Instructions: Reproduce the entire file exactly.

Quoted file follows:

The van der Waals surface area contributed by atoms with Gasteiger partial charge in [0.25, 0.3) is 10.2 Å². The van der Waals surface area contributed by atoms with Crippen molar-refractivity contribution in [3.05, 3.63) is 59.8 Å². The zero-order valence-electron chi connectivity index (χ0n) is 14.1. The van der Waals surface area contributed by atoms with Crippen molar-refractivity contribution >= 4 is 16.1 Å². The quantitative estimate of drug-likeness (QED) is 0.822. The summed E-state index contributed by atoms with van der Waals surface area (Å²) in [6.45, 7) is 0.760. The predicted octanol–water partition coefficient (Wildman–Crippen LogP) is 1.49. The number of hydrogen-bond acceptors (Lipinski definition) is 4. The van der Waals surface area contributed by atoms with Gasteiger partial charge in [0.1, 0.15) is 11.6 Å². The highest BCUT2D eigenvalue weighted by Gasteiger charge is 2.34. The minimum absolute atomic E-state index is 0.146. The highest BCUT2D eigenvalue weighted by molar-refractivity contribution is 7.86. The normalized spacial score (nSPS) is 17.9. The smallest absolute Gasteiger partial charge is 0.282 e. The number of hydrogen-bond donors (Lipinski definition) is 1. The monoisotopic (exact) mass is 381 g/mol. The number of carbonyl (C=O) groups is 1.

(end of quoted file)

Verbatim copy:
The van der Waals surface area contributed by atoms with Gasteiger partial charge in [0.25, 0.3) is 10.2 Å². The van der Waals surface area contributed by atoms with Crippen molar-refractivity contribution in [3.05, 3.63) is 59.8 Å². The zero-order valence-electron chi connectivity index (χ0n) is 14.1. The van der Waals surface area contributed by atoms with Crippen molar-refractivity contribution >= 4 is 16.1 Å². The quantitative estimate of drug-likeness (QED) is 0.822. The summed E-state index contributed by atoms with van der Waals surface area (Å²) in [6.45, 7) is 0.760. The predicted octanol–water partition coefficient (Wildman–Crippen LogP) is 1.49. The number of hydrogen-bond acceptors (Lipinski definition) is 4. The van der Waals surface area contributed by atoms with Gasteiger partial charge in [0.1, 0.15) is 11.6 Å². The highest BCUT2D eigenvalue weighted by Gasteiger charge is 2.34. The minimum absolute atomic E-state index is 0.146. The highest BCUT2D eigenvalue weighted by molar-refractivity contribution is 7.86. The normalized spacial score (nSPS) is 17.9. The smallest absolute Gasteiger partial charge is 0.282 e. The number of hydrogen-bond donors (Lipinski definition) is 1. The monoisotopic (exact) mass is 381 g/mol. The number of carbonyl (C=O) groups is 1.